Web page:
Gospel • (Lk 6:12-19). Luke prefaces many of the key moments in the life of Jesus with reference to an extended period of prayer. The call of the first apostles is so central to the unfolding of his mission that it is preceded by an entire night of prayer. The apostle-list begins with Peter and ends with Judas the betrayer.
The conclusion prepares the way for the Sermon on the Plain, Luke’s shorter counterpart to the Sermon on the Mount.
Wednesday of Twenty-third Week in Ordinary Time
First Reading • (1 Cor 7:25-31). The Corinthians have raised the question of marriage. The precise question they asked may be somewhat more complex than the lectionary translation suggests: Does it refer to arranging marriages for young members of the community? Does it ask whether newly married members of the community may engage in sexual relations? While leaving them in little doubt about his preference for the unmarried state in view of the closeness of the Lord’s return, Paul is careful to insist that they are free to marry if they so desire.
Gospel • (Lk 6:20-26). Like Matthew, Luke opens his great sermon with a series of blessings. Unlike Matthew he pairs the beatitudes with a corresponding set of ‘woes’. Predictions of misfortune on the rich and powerful are common in the prophets, so perhaps we should think of Luke as wishing to emphasise here that Jesus continues to speak like a prophet in continuity with the opening sermon of his ministry in the synagogue of Nazareth.
Thursday of Twenty-third Week in Ordinary Time
First Reading • (1 Cor 8:1-7, 11-13). The next practical problem Paul addresses is that of eating meat sacrificed to idols. On many occasions in Corinth, the meat on sale in butchers’ shops may well have come from sacrifice on civic occasions. For some Christians, this raised an issue of conscience: others, the ‘advanced’ thinkers, saw no problem and ridiculed the delicate conscience of the scrupulous. Paul insists on freedom, but he also vindicates the right of the weak to have their consciences respected.
Gospel • (Lk 6:27-38). Although Luke’s Sermon on the Plain is relatively brief, at its centre is a proclamation of the ethic of Jesus, founded on love of enemies and non-violence. Love of enemies takes its origin in an overpowering sense of the divine compassion, the compassion the Father lavishes on each of his children.
Friday of Twenty-third Week in Ordinary Time
First Reading • (1 Cor 9:16-19, 22-27). Paul may have been a little touchy about his status as an apostle. He did not belong to the first generation called by Jesus himself, but he has no doubt about the dignity of an apostle. It is not marked by a superior human status within the community, but he has made the decision to become the slave of all, even of his most bitter critics in Corinth.
As their city was the venue for the Isthmian Games, an early competitor with the Olympics, the Corinthians would be familiar with the punishing schedule to which would-be athletes submit themselves – that, says Paul, is the same kind of discipline to which an apostle dedicates himself but for a heavenly prize that will last forever.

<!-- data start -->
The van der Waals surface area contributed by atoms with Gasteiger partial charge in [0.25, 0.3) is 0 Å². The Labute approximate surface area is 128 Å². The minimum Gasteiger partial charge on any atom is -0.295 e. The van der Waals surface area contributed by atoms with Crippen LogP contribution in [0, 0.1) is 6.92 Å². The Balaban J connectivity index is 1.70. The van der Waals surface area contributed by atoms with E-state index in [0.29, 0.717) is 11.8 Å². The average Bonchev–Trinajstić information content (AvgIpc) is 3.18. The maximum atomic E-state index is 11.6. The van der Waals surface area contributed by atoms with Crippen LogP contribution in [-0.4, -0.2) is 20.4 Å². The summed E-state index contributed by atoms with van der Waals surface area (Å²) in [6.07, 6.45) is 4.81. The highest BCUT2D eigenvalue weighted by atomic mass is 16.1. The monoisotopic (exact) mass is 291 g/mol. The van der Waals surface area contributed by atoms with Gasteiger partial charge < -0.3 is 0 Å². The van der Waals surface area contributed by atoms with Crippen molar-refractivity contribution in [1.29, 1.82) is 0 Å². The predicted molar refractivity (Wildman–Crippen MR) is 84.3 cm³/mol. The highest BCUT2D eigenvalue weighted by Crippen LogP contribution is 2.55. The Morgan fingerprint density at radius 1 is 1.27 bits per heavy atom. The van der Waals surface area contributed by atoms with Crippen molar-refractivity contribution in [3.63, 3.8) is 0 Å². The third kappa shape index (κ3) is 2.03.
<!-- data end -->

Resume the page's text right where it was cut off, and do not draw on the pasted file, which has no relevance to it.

Gospel • (Lk 6:39-42). The short parable about the two blind men attempting to guide one another, and the other about the man with the log in his eye who offers to remove the splinter from his companion’s eye, are intended to remind us of the right way of seeing. Right seeing requires attentiveness, above all, to the things in ourselves that others find offensive or limiting.
Saturday of Twenty-third Week in Ordinary Time
First Reading • (1 Cor 10:14-22). 1 Corinthians is remarkable among New Testament letters for the amount of time it devotes to a Eucharistic catechesis. Paul here underlines two important aspects of the Eucharist. Through partaking of the bread and cup, we enter into communion with Christ. Since we eat and drink at the common table, we can only enter into communion with the Lord through communion with one another. Because a single loaf is broken at the table of the Lord, the community forms a single body with him.
Gospel • (Lk 6:43-49). The Sermon comes to an end with a number of sayings about sound trees and sound fruit and the right foundations on which to build a house. It is clear from the context that these are intended as calls to examine the very basis on which we build the house of faith. The need for purity of heart is a value to which Jesus returns frequently. It is the firm rock on which to build not just one’s own house but the dwelling of the community.
Monday, 14 September: The Exaltation of the Holy Cross
First Reading • (Num 24:4-9). Most cultures inculcate a fear of serpents. Yet many also use the serpent symbol in a more positive way. Sometimes, the serpent’s shedding of its old skin was seen as a symbol of new life or resurrection. This is seen in one of the traditional symbols for medical services being the staff intertwined with two serpents.
Second Reading • (Phil 2:6-11). Paul is probably quoting from an early Christian liturgical hymn. It portrays the event of salvation in two movements. The first is downward, towards the humiliation of death on the cross; the second is upward, towards the acclamation of Jesus as Lord in virtue of his obedience to his Father.
Gospel • (Jn 3:13-17). Jesus’ dialogue with Nicodemus reveals the utter graciousness of the gift of new life and of the love which underpins all creation.